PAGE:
I am excited to feature a Kanakuk alumnus each month here on our Kanakuk Kampfire blog. I think it will be fun for us to read about our friends and reconnect with our cabin mates in the world in which they live via old Kamp memories. I’ve been struggling writing this post because I am still not sure the direction I want to take the Featured Alumni section of the blog. Do I want to feature “Where are you now,” or do I want to feature the way you all remember Kanakuk? The jury is still out on where I want this to go, but with this alumnus, for today, I’m going to hit on a little of both. I would love to hear what you all would like this Featured Alumni section to ultimately be.

So, today I want to reintroduce you all to Renie Anderson. Renie was a ten year Kamper at K-1 and K-2 and then she was on staff at K-1. She is now the mother of two K-1 Kampers who seem to love Kanakuk just as much as she did at their age.

Googling Renie was so much fun! In 2019 she was named one of “The Most Powerful Women In Sports,” and she is blazing trails in professional sports as she was promoted to the first-ever chief revenue officer of the NFL. She has been with the NFL for 14 years, and her favorite part about working for them is that she is working for a company that inspires and unifies people.  Renie sees the unique opportunity she has, through football, to bring individuals together. She told me that it is so cool to be part of a corporation that represents some pretty great men who are actively changing communities for the better. You’ve seen Renie’s work, without knowing it, because she is in charge of all incoming revenue at the NFL; that means that anything with the NFL logo on it or any advertising in association with the NFL has been “touched” by her. (How did I miss that major in college?)

Beyond her unbelievable work with the NFL, Renie is a Kanakuk Alumni and a Kanakuk Parent.  Renie came to K-1 from a city that wasn’t a big Kanakuk “hub.” She came every summer by herself and would get chills as she drove down Lakeshore Drive getting closer and closer to the K-1 gates. Unlike me, she LOVED being the first Kamper to arrive at Kamp and then enjoyed every day for the next 26 days. She and her husband are now sending both of their daughters from a community that doesn’t know about Kanakuk, and they told her this summer that they get those same chills on Lakeshore Drive after traveling from the Northeast.

Renie started her Kanakuk journey in Cabin 3 at K-1 in 1983; Cabin 3 was the same cabin in which her mom was a counselor many summers before. She proudly signed the cabin wall under her mom’s signature and has a picture of those side-by-side signatures to remember her Kanakuk legacy. Renie was both the Kickapoo Mini Princess at K-1 and then returned in 1992 as the Kickapoo Princess. K-1 has always held the most special place in her heart. I never went to Kamp in the same term as Renie, but our paths were parallel throughout our journeys. Her memories echo my own with the excitement of the swim and track meets and the excitement and activity around K-Work! She laughed about rain coming into their tent on a trip and looked back on the K-1 canoe trip with warm nostalgia. When she got her gold cross with tennis shoes, it was a major “mic drop” moment for her.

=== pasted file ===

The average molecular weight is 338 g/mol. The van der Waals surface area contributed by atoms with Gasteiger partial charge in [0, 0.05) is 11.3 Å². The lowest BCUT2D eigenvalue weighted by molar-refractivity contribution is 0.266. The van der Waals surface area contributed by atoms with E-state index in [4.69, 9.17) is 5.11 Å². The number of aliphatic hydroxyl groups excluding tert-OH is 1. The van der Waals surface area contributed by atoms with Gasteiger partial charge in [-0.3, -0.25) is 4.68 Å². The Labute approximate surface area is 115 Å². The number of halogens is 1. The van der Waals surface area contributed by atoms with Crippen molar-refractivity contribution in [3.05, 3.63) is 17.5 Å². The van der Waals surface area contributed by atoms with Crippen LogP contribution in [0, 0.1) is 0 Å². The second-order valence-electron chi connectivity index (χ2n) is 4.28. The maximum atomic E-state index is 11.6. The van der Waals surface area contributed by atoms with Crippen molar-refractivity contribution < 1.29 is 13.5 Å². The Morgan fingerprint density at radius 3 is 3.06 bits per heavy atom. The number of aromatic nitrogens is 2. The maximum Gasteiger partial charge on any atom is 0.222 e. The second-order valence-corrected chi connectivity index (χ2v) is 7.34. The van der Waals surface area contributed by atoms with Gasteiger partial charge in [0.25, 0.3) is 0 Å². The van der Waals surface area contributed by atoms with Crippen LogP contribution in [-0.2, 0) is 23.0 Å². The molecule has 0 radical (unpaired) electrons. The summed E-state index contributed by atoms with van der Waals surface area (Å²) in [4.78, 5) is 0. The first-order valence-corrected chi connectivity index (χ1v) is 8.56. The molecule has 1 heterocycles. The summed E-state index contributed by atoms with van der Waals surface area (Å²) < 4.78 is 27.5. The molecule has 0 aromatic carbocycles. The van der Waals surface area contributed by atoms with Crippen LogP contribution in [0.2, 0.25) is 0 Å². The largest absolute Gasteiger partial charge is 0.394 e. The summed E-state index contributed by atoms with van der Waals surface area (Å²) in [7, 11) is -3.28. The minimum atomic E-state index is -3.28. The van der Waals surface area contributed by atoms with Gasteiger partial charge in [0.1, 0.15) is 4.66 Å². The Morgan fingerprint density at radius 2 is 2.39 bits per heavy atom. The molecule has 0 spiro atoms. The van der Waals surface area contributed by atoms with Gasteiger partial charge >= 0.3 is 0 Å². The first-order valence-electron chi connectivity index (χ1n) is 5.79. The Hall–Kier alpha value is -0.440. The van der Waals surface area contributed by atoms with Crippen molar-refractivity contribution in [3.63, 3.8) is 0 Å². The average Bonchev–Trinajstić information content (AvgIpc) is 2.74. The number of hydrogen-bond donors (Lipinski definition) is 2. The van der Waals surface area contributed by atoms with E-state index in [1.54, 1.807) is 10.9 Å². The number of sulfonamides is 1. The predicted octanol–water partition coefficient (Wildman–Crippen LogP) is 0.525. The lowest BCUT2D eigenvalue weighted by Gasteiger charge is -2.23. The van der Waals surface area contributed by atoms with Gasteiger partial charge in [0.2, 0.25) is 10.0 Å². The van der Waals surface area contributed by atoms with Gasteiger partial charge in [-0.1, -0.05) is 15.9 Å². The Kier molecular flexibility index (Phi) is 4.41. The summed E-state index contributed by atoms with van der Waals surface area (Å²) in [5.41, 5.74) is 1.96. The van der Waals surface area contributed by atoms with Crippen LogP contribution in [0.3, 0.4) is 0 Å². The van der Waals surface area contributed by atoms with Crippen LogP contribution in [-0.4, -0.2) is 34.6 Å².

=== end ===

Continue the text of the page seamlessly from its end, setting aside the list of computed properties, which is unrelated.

More than the activities and Super Deal trips and awards were the people. Margaret Shurmyer was her first and favorite counselor. She is still friends today with some of her cabinmates and some of the people she worked with. She said, “the people are the main thing,” as she reflected on her years at K-1 and K-2. She loved how Kanakuk was, and is, a place where everyone is accepted and encouraged, and she loved how Kamp seemed to bring out the best in people.  She told me that, “there isn’t any other place on the planet that can weave in all of the messaging and the life of Christ (and Christianity) in a way that is natural and not forced.” She left Kamp wanting to be a good example and excited about her faith.

I loved when Renie told me that the gift of Kanakuk is better than any gift Santa could bring her girls and that she knows that, as a parent, she can use all the help she can get and Kanakuk is some of the best help. She cherishes the faith piece of Kamp for herself and now for her girls as it is a part of the Kanakuk “cadence each day, from wake up to TAPS.”

Kamp taught Renie the independence that has followed her all the way to the NFL. It gave her the foundation for her faith, and it helped her understand her responsibility as a Christian and how to serve others and grow spiritually. Whether that was because she went to Kamp with no friends from home, because she learned that dressing up in a banana costume was a great idea for no reason at all or because she was honored with leadership roles starting at the age of 13, she said that the independence she learned at Kanakuk gave her the confidence to be who she is today. Renie is a humble leader who is filled with thoughtfulness and vision, and who is continuing the Kanakuk generation as she sends the third generation of Anderson girls through the gates of Kanakuk (Kanakomo) summer after summer.

Thanks, Renie, for your time and for your friendship. You’re a rock star!

Jamie Jo Braner, Director of Alumni Engagement

Alumni Spotlight